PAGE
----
Life is full of big decisions. These decisions may include things like a college major, who to marry or not marry, career options, where to live, or even about rather simple things like where to vacation.
One of the important decisions is when to retire.
The conventional thinking is to delay retirement until you have more assets or income. If you can delay retiring, you have have a larger pension from your employer although these days, pensions are being replaced by 401(k) plans or profit-sharing plans.
These plans have accounts with substantial deposits that have grown handsomely.
If you can make it to age 65 or 70, there are several reasons to fight the urge to retire earlier. Of course, one reason is that you have more time for your nest egg to grow.
Two, you are older and may have less time to be spending your nest egg.
Three, you have more time to reduce debt. Mortgages can be reduced. Other debts may be paid off. This is a good thing.
Fourth, the longer you wait to retire, the more likely you may be to inherit wealth from relatives.
Fifth, as you work longer, your pensions, like Social Security and other income sources, may be significantly larger.
These are compelling reasons to work longer and delay retirement. However, I have recently met two gentlemen who refute these reasons.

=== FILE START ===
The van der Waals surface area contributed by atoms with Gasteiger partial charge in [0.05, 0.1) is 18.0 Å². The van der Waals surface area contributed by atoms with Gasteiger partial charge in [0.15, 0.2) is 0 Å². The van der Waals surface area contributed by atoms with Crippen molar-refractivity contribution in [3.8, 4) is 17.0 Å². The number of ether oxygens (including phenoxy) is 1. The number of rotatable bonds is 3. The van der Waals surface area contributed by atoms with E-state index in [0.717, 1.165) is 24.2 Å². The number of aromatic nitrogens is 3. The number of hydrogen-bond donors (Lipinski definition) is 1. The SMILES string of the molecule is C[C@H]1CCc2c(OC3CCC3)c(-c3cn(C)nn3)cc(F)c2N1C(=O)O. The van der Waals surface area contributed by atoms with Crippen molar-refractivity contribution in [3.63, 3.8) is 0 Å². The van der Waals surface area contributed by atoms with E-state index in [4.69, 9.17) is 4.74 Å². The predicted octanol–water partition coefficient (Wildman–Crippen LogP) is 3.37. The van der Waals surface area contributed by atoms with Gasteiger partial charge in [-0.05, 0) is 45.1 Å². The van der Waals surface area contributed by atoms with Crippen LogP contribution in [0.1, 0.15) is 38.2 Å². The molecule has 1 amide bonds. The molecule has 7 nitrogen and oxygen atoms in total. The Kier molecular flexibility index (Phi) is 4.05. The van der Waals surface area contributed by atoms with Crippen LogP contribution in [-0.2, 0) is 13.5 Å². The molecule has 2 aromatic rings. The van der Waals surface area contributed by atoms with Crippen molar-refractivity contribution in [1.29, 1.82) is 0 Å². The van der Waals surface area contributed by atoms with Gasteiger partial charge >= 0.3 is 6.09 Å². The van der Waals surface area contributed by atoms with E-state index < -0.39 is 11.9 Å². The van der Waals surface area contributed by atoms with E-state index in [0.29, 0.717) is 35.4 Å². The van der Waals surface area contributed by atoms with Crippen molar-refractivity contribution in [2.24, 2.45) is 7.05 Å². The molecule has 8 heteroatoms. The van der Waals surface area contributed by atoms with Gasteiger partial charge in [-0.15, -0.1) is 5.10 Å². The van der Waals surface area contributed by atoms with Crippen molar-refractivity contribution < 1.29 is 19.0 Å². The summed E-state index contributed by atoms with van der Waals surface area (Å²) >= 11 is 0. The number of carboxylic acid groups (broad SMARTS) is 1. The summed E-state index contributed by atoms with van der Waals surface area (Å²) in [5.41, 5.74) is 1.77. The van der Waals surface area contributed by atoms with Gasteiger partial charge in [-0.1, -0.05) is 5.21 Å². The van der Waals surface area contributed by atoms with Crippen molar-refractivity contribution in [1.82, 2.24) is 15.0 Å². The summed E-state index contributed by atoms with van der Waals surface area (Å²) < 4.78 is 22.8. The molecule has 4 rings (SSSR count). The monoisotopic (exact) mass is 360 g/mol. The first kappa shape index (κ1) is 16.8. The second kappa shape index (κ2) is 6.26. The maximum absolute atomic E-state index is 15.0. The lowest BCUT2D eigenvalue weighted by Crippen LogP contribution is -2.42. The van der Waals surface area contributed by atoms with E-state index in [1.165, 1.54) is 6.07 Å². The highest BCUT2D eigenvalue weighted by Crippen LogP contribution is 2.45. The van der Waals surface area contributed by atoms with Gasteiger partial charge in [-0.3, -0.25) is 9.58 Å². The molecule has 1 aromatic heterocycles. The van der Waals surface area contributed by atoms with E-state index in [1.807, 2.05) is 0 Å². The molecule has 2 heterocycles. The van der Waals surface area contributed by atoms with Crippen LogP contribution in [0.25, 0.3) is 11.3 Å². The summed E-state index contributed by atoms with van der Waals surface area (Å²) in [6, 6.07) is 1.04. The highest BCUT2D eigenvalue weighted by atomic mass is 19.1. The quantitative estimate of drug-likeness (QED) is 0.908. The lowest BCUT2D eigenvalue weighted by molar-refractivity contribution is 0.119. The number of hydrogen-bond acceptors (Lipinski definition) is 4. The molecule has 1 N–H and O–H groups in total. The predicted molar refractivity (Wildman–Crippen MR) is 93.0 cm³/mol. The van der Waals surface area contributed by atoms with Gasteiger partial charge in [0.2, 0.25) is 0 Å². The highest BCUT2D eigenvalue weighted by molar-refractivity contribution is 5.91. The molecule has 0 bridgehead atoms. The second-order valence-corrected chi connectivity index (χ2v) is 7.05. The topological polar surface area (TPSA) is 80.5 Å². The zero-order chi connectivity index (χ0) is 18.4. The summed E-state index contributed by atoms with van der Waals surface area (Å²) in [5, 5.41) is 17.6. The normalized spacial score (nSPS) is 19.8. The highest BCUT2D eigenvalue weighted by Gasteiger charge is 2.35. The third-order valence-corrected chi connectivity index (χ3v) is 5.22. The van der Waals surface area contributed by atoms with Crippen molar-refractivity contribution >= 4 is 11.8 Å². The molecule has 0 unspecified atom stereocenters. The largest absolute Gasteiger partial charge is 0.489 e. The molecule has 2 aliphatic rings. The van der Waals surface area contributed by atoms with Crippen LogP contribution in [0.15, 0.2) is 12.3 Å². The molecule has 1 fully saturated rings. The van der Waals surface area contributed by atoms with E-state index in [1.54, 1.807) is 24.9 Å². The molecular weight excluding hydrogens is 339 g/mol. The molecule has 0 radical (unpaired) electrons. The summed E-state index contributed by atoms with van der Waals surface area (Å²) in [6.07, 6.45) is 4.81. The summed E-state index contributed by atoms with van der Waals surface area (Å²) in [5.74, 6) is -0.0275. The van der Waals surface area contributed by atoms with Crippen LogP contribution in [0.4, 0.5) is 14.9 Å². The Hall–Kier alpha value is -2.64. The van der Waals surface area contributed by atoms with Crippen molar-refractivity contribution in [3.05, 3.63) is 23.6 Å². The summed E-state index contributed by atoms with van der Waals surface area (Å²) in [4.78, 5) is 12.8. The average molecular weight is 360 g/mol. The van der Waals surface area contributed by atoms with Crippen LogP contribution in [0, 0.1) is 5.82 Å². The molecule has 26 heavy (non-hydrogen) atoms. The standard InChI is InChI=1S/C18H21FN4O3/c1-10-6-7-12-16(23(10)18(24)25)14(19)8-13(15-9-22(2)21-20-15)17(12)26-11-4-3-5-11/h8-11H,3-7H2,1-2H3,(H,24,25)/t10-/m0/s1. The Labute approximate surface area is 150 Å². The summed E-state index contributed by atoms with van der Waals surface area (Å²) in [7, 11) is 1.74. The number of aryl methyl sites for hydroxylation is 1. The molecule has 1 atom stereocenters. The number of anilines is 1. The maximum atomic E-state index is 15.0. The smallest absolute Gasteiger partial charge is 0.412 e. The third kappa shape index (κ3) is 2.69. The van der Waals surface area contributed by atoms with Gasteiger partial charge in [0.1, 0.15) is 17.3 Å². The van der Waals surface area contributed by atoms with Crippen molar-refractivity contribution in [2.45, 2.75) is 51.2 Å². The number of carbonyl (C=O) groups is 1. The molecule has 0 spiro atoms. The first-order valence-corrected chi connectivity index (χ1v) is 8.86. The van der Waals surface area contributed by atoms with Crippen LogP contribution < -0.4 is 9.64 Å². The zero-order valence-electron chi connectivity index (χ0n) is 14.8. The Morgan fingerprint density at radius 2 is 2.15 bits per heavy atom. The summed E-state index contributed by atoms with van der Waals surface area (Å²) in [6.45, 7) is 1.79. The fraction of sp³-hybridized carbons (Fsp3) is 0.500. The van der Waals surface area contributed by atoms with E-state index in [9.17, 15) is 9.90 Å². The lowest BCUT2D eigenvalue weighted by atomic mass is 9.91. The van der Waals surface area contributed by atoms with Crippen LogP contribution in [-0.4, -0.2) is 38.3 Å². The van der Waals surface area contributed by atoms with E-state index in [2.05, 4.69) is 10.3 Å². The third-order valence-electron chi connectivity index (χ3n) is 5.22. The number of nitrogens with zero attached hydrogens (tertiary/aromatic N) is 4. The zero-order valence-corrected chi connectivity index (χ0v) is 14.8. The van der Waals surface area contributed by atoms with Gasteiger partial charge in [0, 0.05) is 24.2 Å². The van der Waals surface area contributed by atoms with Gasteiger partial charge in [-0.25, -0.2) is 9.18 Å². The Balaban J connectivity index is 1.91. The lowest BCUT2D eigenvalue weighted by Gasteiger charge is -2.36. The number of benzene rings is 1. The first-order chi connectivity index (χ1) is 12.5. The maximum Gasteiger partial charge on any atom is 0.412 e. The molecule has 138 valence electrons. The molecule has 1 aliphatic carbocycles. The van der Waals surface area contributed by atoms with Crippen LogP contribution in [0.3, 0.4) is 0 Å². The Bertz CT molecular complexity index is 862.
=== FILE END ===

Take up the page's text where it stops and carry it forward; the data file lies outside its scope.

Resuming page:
The first in his early 70s has contracted aggressive Alzheimers.
He could have retired at age 60, but waited for many of the reasons above. He cannot drive. He walks slowly and is unbalanced. He has trouble remembering people and his currently location. Like many, his wife has taken the responsibility to care for him and the prognosis is not good.
The other fellow is approaching 70. He recently suffered a stroke. He has lost some memory. His right side is partially paralyzed. His speech skills are limited. His independence is diminished.
He told me that he always assumed he would live to age 90 and would be healthy until that age. Wrong.
He had accumulated enough assets to take him into his 90s and beyond. The reality is different than he expected.
He worked until age 68 to increase his Social Security. He saved and invested aggressively the last 10 years only to end up in a wheelchair with limited mobility.
Life has a way to throwing some curve balls at us. With hindsight, who was right?
Most of us know healthy, energetic folks in their 80s and 90s who are on the go every day. They travel, square dance, go to Zumba classes, walk for miles daily and more.
The decision to retire early is not an easy one and not without significant risk.
Retire now or wait?
It is a tough call and requires a bit of luck and good genes.